English Title: Pauline at the Beach
Original Title: Pauline à la plage
Genre: Comedy, Drama, Romance
Director: Eric Rohmer
Writer: Eric Rohmer
Music: Jean-Louis Valéro
Cinematography: Néstor Almendros
Simon de La Brasse
Released in 1983, PAULINE AT THE BEACH is the third picture of Rohmer’s “Comedies and Proverbs” series (6 in total, started with THE AVIATOR’S WIFE 1981). The titular Pauline (Langlet) is attended by her elder cousin Marion (Dombasle), to stay in their family’s vacation home on the north-western coast of France. They are two gorgeous beauties with gaping disparity, Pauline is a 15-year-old teenager, has a darker bob cut while Marion is a model-shaped blonde and just sets herself free from a failed marriage.
On the beach, soon they attract the attention of Marion’s old flame Pierre (Greggory) and a single father Henri (Atkine), their contrast is plain to see too, Pierre is a windsurfing coach, younger and more handsome, while Henri is a bit bald, ordinary-looking. Henri invites all to dinner and they discuss about love, Rohmer effortlessly compresses their different philosophy in the conversation, Pierre is the one who lives on hope, contests in a more traditional value of love and morality, demands devotion wholeheartedly; Henri, on the contrary, is a rootless hedonist, affectionate but leaves no strings attached. For Marion, she believes love at first sight, the spontaneous sex appeal can drive her up in flames, however it should also be reciprocal, and in her case, she is quite confident since she is the paradigm of a perfect lover for any heterosexual man. Finally, Pauline, who by far hasn’t foray into the territory apart from some puppy love, surprisingly has her own stance on the subject matter – you must know people to love them, not judging the book by its page, her precociousness strikes as a stunner.
That same night, Marion becomes the one who takes the move, not to the besotted Pierre, but the rather unappealing Henri, their chemistry blazes passionately, but Pierre doesn’t intend to capitulate, his pursuit to Marion is as relentless as his repulsion to Henri. Pauline suggests Pierre is a more befitting match for Marion, and Marion proposes with the same thought, Pierre is the perfect choice for Pauline to spice up her adolescence. The upshot is the poor Pierre ends up in the friend zones of both. Pauline dates a local boy Sylvain (de la Brosse) around her age, and Henri hooks up with Louisette (Rosette), a snack-peddler on the beach, when Marion and Pauline are out visiting Mont Saint-Michel. He also fabricates a perfect lie to cover the story when Marion returns unexpectedly, leaving Sylvain as the fall guy.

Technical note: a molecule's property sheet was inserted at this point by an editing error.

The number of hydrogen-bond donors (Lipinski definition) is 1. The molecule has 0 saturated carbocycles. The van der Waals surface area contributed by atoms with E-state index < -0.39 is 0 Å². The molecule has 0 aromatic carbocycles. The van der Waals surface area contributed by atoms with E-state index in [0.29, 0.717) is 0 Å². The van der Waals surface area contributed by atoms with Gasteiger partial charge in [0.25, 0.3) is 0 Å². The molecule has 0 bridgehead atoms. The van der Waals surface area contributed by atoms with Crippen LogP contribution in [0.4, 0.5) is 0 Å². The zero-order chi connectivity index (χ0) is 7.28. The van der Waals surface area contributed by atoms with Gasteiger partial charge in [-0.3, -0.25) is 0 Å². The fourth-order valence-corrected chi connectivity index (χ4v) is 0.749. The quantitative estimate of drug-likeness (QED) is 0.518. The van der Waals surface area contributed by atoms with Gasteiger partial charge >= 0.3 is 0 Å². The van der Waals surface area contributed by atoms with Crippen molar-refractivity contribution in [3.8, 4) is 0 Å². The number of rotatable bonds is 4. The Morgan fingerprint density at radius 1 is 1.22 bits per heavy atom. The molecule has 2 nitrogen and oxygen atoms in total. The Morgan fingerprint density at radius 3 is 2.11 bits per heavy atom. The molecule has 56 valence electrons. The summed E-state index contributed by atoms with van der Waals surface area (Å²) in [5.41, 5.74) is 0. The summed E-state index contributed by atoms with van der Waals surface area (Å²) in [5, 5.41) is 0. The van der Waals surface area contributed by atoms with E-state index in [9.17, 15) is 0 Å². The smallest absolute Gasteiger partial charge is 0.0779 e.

Anyhow in Rohmer’s cinema world, there is no place for melodrama, the lie will unravel in its due course, but there is no undoing for Henri, he is the one can take flight at any moment, for him, it is a white lie with the best intention without hurting Marion’s feeling (although it does put Pauline and Sylvian’s relationship under the strain). Atkine deftly leavens his part with a full-on composure, downplays his libido-driven lust and convincingly gives the lecture to Pauline about how he really feels for Marion. Greggory manages to balance Pierre’s impeachable standing and behaviour with his pesky bluntness to the extent where Rohmer asks for, one could rationally concur with his standpoints, yet, in the end of the day, he slips to be the most unlikeable character in the story, while the most admirable one is Rosette’s Louisette, sky is the limit for her.
Dombasle is a bombshell in her pinnacle, but not an insipid one, she generously presents the whole spectrum of Marion’s desire, fantasy and despondency. Langlet varnishes Pauline with her primary colour, at first being upstaged by others, slowly her learning-curve of adulthood becomes the cornerstone of the film, at the final scene, which works magnificently in concert with the opening one, Marion might be the same, Pauline definitely acquire some nitty-gritty from her short stay, about both men and women, but can she excel in her upcoming adulthood? There is a bigger picture left unsaid, we are all indebted to Rohmer’s mastery and grateful to the treasure trove he bequeathed to us, which is worth discovering and revisiting from time to time.